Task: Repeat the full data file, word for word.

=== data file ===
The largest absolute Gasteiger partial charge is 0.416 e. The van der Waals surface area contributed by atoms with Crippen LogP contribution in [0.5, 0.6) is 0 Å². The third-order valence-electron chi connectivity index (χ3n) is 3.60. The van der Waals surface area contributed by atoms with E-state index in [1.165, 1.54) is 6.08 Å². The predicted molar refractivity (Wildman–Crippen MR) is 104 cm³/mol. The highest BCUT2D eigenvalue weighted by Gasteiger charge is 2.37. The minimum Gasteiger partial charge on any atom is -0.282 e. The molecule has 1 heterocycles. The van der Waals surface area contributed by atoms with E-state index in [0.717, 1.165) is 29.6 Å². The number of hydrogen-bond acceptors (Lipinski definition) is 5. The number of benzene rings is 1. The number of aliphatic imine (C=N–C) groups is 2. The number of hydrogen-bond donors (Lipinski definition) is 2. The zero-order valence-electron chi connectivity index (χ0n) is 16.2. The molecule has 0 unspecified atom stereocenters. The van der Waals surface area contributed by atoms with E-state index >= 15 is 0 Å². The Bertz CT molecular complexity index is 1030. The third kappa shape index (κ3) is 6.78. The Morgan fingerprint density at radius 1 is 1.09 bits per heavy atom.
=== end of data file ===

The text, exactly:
The largest absolute Gasteiger partial charge is 0.416 e. The van der Waals surface area contributed by atoms with Crippen LogP contribution in [0.5, 0.6) is 0 Å². The third-order valence-electron chi connectivity index (χ3n) is 3.60. The van der Waals surface area contributed by atoms with E-state index in [1.165, 1.54) is 6.08 Å². The predicted molar refractivity (Wildman–Crippen MR) is 104 cm³/mol. The highest BCUT2D eigenvalue weighted by Gasteiger charge is 2.37. The minimum Gasteiger partial charge on any atom is -0.282 e. The molecule has 1 heterocycles. The van der Waals surface area contributed by atoms with E-state index in [0.717, 1.165) is 29.6 Å². The number of hydrogen-bond acceptors (Lipinski definition) is 5. The number of benzene rings is 1. The number of aliphatic imine (C=N–C) groups is 2. The number of hydrogen-bond donors (Lipinski definition) is 2. The zero-order valence-electron chi connectivity index (χ0n) is 16.2. The molecule has 0 unspecified atom stereocenters. The van der Waals surface area contributed by atoms with E-state index >= 15 is 0 Å². The Bertz CT molecular complexity index is 1030. The third kappa shape index (κ3) is 6.78. The Morgan fingerprint density at radius 1 is 1.09 bits per heavy atom.